But nothing could have prepared me for the shock of the Tuscan chicken pizza. The gluten-free Nourish pizza crusts are made with quinoa flour, chia seed, and a blend of herbs. What arrived on my plate was a dark brown, messy, ragged flatbread-style "pizza" that was unappetizing in every way. Brittle, burnt, and almost tasteless, the crust resembled a cracker more than any sort of dough. Its tattered surface crumbled under the toppings: a dab of bland tomato sauce, bits of sun-dried tomato and spinach, and large chunks of grilled chicken. To be fair, the chicken pieces were juicy and tender, and we picked a few off to enjoy on their own. The whole thing was lightly sprinkled with melted mozzarella and covered with ribbons of pesto mayo that looked like they had just been squeezed out of a tube of Aquafresh.
Our experience with this $15 pizza was so bad, in fact, that I wanted to believe it was a fluke. So, on the next visit I gave it another shot, this time choosing the cheeseburger pizza. But this, too, ended up a waste of money. The crust this time was soggy, drooping under the weight of the toppings. My companion and I could barely eat a quarter of this pizza; the sauce was excessive, the ground beef bits messily scattered over dabbles of cheese, red onion, and pieces of crispy bacon.
On another visit, I went for the classic soup-salad-sandwich combination. When I ordered the Southwest soup, I was not expecting a gazpacho, but the bowl of soup came barely lukewarm. Awkward chunks of tomato and avocado floated atop the watery stew, and some black beans were summoned up from the bottom as we tried to enjoy what was left of the warmth of the liquid.
I savored the barely seared, ruby red slices of fish in the ahi tuna salad that rested delicately at the top of the mound of spinach, carrots, snap peas, and cucumber. The dressing, unfortunately, was poured only over the center, so after gobbling up the delicious slices of tuna and picking through the core of the veggies, I found the rest of it bland. The tuna was covered by one large sheet of ginger and a few slivers of nori, a peculiar touch that was more distracting than delicious.
Due to the awful experience with the Optima, I shied away from choosing another item labeled with all the colors on the menu. The roasted chunk chicken salad sandwich — listed as lactose-free, corn-free, and soy-free — proved a better choice. The bread was much chewier this time, and underneath some layers of greens, we found a chicken salad prepared with fresh herb mayo and mixed with grape slices, candied walnuts, and crispy, juicy bacon.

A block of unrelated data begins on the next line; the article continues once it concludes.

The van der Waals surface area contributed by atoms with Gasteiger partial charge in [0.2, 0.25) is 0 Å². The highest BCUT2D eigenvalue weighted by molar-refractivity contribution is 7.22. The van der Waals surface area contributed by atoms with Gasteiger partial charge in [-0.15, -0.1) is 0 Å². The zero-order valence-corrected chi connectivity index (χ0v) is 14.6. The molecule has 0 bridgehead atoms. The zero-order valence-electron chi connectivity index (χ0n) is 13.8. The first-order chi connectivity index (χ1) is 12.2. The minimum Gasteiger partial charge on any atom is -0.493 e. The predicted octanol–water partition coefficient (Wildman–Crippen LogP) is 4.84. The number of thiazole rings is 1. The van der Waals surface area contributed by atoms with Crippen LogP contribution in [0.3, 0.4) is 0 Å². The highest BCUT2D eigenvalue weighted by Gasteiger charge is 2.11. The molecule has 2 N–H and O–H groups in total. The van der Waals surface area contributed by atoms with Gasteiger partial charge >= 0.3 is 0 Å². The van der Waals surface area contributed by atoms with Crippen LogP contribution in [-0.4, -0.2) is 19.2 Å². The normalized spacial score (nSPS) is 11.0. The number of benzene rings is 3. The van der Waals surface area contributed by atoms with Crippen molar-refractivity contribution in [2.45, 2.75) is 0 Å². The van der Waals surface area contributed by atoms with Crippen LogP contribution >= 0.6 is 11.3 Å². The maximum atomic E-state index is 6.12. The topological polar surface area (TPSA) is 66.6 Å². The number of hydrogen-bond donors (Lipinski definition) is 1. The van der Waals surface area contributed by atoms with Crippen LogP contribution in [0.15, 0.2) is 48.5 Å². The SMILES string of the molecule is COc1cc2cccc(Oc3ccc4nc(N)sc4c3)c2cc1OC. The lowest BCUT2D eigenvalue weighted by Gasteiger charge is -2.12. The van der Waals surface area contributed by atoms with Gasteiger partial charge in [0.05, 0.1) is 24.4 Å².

By far, the best thing I tried at Nourish was the veggie quiche. The thick slice was perfect, its moist and spongy interior filled with veggies and caramelized onions. It was not heavy or oily the way quiche can be, but still quite filling and substantial. Here, the quinoa crust was truly a unique and scrumptious twist. Combined with Nourish's air-fried sweet potato fries and orange chipotle dipping sauce, the dish was one I'd order again, no matter what the calorie count.
On the sweet side, I recommend sticking to the gluten-free baked goods brought in from Julia's GF Bakery, like the moist red velvet cupcake with a generous topping of cream cheese good enough to eat on its own. The Wei of Chocolate brownie was also gluten- and lactose-free, and it resembled a square patty of thickened chocolate batter. The brownie tasted too bitter and looked as if it had just been taken out of a cellophane wrapper and microwaved, with four random chocolate covered espresso beans smushed up against its sides.
Overall, respect is due to Nourish's mission. The back of the menu invites guests to ask for a tour of the kitchen, so we took them up on the offer. On the line, we found friendly cooks and an enthusiastic sous chef who was eager to explain the measures that are taken to prevent cross-contamination of allergens and provide diners with the healthiest items possible. He raved about the air-fryers and the mission of the restaurant and its owner to give the community a place where they can enjoy delicious food without worrying about its adverse effects on "body, mind, or spirit."
That's a lovely sentiment. But when you get down to it, a restaurant is about the food before anything else, and here Nourish has a long way to go before they win my body, mind, spirit — or mouth.